By Kelly Malenya
Some time last month, I spoke with a senior in the trade – an advocate admitted to the bar way before I was born. It was a casual talk and I sought to pick his brain on the seemingly common but very pertinent topic of “judicial independence”. According to him, most of us, young lawyers and even litigants who never interacted with the judicial system during the one-party State, may take for granted liberties we enjoy now that cost many lives then.
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He observed with concern that he had not seen many of us appreciate and show respect to a “war” that he can figuratively equate to the freedom war between Kenyans and the colonial power, Britain. Perhaps I also wasn’t getting the point the way he wanted, but that brief interaction and my subsequent research on a public interest case made me remember and appreciate the ideal he’d tried to preach to me.
Dr Julie Oseko, in her PHD thesis “Judicial independence in Kenya; Constitutional challenges and opportunities for reform” submitted in November 2011 to the University of Leicester (UK), opines that “judicial independence” is used by scholars, judges, lawyers and members of the public to mean different things but all those usages allude to constitutionalism, rule of law and democracy. Particularly among African States, judicial independence is considered a core element of constitutionalism, democracy and good government.
Though it is not easy to give a concise and universally accepted definition to this concept, Prof JB Ojwang SCJ, in his article “The independence of the Judiciary in Kenya”, describes it as follows:
“Firstly, the citizen has to trust that the court’s judgement has finality, and is entitled to obedience, as a matter of constitutional obligation. Then the citizen has to trust that the Judiciary shall be guided by rules, principles and discretions not influenced by the very power-wielders who cause oppression or other harm. That is to say, the citizen expects the Judiciary to be independent, in its decision-making. And lastly, the citizen expects the Judiciary to be fair in its decision-making. All these attributes underline one theme, independence, as the hallmark of the Judiciary, in a constitutional set-up that protects the citizen, as an individual, even as the nation’s broad social goals are pursued by the relevant public agencies, which are driven by a political-cum-administrative mandate…”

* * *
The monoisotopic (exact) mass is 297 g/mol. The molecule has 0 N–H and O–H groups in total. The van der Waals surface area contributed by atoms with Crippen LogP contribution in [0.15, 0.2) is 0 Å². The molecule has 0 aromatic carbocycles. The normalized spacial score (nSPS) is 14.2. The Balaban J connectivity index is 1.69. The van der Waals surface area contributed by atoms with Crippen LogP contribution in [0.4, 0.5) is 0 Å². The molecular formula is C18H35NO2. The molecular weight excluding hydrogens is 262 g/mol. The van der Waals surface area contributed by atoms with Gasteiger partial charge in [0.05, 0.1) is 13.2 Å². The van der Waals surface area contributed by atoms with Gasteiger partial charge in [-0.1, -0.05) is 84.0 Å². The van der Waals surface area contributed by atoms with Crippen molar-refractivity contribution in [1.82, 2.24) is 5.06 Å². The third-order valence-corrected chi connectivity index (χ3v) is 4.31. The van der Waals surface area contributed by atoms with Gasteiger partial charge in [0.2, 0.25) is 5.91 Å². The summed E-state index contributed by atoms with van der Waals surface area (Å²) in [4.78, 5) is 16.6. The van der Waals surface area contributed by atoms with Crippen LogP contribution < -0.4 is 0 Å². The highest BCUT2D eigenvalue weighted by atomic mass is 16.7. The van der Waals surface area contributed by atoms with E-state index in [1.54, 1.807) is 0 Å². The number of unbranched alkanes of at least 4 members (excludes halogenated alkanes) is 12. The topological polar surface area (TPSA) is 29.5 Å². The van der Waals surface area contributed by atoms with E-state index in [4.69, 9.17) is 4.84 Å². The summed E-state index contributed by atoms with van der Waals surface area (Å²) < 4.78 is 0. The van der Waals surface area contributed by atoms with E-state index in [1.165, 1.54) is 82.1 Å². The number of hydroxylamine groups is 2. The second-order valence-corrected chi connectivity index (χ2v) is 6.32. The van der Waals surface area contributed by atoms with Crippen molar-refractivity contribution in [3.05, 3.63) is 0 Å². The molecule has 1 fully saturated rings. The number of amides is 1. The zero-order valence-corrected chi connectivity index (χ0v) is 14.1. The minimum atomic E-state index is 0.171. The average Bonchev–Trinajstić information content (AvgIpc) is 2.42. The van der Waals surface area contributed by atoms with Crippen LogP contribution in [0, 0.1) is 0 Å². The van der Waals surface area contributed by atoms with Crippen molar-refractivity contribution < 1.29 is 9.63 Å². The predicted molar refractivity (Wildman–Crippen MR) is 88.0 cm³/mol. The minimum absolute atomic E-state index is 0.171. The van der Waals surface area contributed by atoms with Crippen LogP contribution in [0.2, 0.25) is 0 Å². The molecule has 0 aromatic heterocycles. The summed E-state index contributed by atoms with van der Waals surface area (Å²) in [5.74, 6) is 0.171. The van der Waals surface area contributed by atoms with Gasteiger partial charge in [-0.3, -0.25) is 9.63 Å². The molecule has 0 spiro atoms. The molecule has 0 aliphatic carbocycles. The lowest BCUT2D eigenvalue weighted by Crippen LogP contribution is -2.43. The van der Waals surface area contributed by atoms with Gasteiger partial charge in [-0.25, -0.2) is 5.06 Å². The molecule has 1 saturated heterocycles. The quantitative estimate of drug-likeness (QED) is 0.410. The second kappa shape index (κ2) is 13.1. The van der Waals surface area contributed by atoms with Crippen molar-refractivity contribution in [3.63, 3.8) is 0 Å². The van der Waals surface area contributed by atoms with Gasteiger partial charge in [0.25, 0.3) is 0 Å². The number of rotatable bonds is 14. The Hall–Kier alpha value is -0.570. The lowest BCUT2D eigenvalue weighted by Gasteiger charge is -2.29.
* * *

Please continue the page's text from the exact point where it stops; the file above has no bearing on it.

This concept, according to the two scholars quoted, is intertwined with what we refer to as “the rule of law”, which is another broad multi-faceted concept, though most conceptions about it give central place to a requirement that people in positions of authority should exercise their powers within a constraining framework of public norms rather than on the basis of their own preferences, their own ideology, or their own individual sense of right and wrong.
Institutional and personal independence
A procedural understanding of the rule of law helps one to appreciate what judicial independence is all about. The rule of law is violated when the institutions that are supposed to embody procedural safeguards are undermined or interfered with. It is in this way that the rule of law has become associated with political ideals such as the separation of powers and the independence of the judiciary. The UDHR, ICCPR, ICESCR, and even our own Constitution, provide for the right to a fair trial, which in a sense also implies the protection of courts and as a consequence of judicial officers from actual and apparent interference of any kind. The independence of the Judiciary is therefore manifested in two fronts; first through institutional independence and secondly through personal independence of judicial officers.
Institutional independence is where a judge is able to work in an independent environment and system. In this way, s/he doesn’t worry about the tenure, promotion, security and even legitimacy coming from the power and goodwill of the Executive or from any other quarter. It is only when this institutional independence is possible that a judge is able to have personal independence, where they can take action without fear or interference and where they are able to pronounce decisions based on law and their convictions on the notion of justice. The two fronts are dependent on each other hence one can’t stand without the other.
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